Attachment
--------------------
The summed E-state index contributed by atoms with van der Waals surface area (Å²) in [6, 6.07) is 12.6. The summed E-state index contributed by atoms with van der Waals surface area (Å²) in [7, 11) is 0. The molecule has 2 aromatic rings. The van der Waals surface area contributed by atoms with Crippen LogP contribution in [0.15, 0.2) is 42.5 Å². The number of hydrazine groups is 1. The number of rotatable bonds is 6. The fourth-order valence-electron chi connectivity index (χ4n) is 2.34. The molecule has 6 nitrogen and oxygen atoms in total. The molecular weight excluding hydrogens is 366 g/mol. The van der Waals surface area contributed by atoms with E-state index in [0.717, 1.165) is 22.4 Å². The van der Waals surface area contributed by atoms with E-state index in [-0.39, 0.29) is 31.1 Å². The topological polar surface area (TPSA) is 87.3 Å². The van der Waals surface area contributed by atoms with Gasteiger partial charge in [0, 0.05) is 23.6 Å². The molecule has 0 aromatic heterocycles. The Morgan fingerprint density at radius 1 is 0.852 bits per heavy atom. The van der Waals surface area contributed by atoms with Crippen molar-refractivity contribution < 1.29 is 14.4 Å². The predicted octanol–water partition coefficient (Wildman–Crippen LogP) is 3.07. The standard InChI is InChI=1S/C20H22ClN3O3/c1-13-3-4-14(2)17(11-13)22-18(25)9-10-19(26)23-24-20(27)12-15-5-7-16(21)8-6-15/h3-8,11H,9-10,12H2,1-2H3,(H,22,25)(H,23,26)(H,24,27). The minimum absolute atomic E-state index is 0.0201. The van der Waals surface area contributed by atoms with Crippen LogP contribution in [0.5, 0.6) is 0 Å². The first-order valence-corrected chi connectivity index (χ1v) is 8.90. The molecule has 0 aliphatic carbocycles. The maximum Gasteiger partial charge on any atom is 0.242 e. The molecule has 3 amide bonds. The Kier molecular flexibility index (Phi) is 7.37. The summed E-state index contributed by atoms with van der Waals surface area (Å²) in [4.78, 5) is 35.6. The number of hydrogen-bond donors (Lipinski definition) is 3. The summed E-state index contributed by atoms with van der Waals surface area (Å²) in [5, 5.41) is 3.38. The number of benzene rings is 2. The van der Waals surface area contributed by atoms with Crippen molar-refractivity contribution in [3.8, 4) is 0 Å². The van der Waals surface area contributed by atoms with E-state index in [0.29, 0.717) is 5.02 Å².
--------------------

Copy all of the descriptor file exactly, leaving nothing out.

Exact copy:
The summed E-state index contributed by atoms with van der Waals surface area (Å²) in [6, 6.07) is 12.6. The summed E-state index contributed by atoms with van der Waals surface area (Å²) in [7, 11) is 0. The molecule has 2 aromatic rings. The van der Waals surface area contributed by atoms with Crippen LogP contribution in [0.15, 0.2) is 42.5 Å². The number of hydrazine groups is 1. The number of rotatable bonds is 6. The fourth-order valence-electron chi connectivity index (χ4n) is 2.34. The molecule has 6 nitrogen and oxygen atoms in total. The molecular weight excluding hydrogens is 366 g/mol. The van der Waals surface area contributed by atoms with E-state index in [0.717, 1.165) is 22.4 Å². The van der Waals surface area contributed by atoms with E-state index in [-0.39, 0.29) is 31.1 Å². The topological polar surface area (TPSA) is 87.3 Å². The van der Waals surface area contributed by atoms with Gasteiger partial charge in [0, 0.05) is 23.6 Å². The molecule has 0 aromatic heterocycles. The Morgan fingerprint density at radius 1 is 0.852 bits per heavy atom. The van der Waals surface area contributed by atoms with Crippen molar-refractivity contribution < 1.29 is 14.4 Å². The predicted octanol–water partition coefficient (Wildman–Crippen LogP) is 3.07. The standard InChI is InChI=1S/C20H22ClN3O3/c1-13-3-4-14(2)17(11-13)22-18(25)9-10-19(26)23-24-20(27)12-15-5-7-16(21)8-6-15/h3-8,11H,9-10,12H2,1-2H3,(H,22,25)(H,23,26)(H,24,27). The minimum absolute atomic E-state index is 0.0201. The van der Waals surface area contributed by atoms with Crippen LogP contribution in [0.5, 0.6) is 0 Å². The first-order valence-corrected chi connectivity index (χ1v) is 8.90. The molecule has 0 aliphatic carbocycles. The maximum Gasteiger partial charge on any atom is 0.242 e. The molecule has 3 amide bonds. The Kier molecular flexibility index (Phi) is 7.37. The summed E-state index contributed by atoms with van der Waals surface area (Å²) in [4.78, 5) is 35.6. The number of hydrogen-bond donors (Lipinski definition) is 3. The summed E-state index contributed by atoms with van der Waals surface area (Å²) in [5, 5.41) is 3.38. The number of benzene rings is 2. The van der Waals surface area contributed by atoms with Crippen molar-refractivity contribution in [3.8, 4) is 0 Å². The van der Waals surface area contributed by atoms with E-state index in [0.29, 0.717) is 5.02 Å².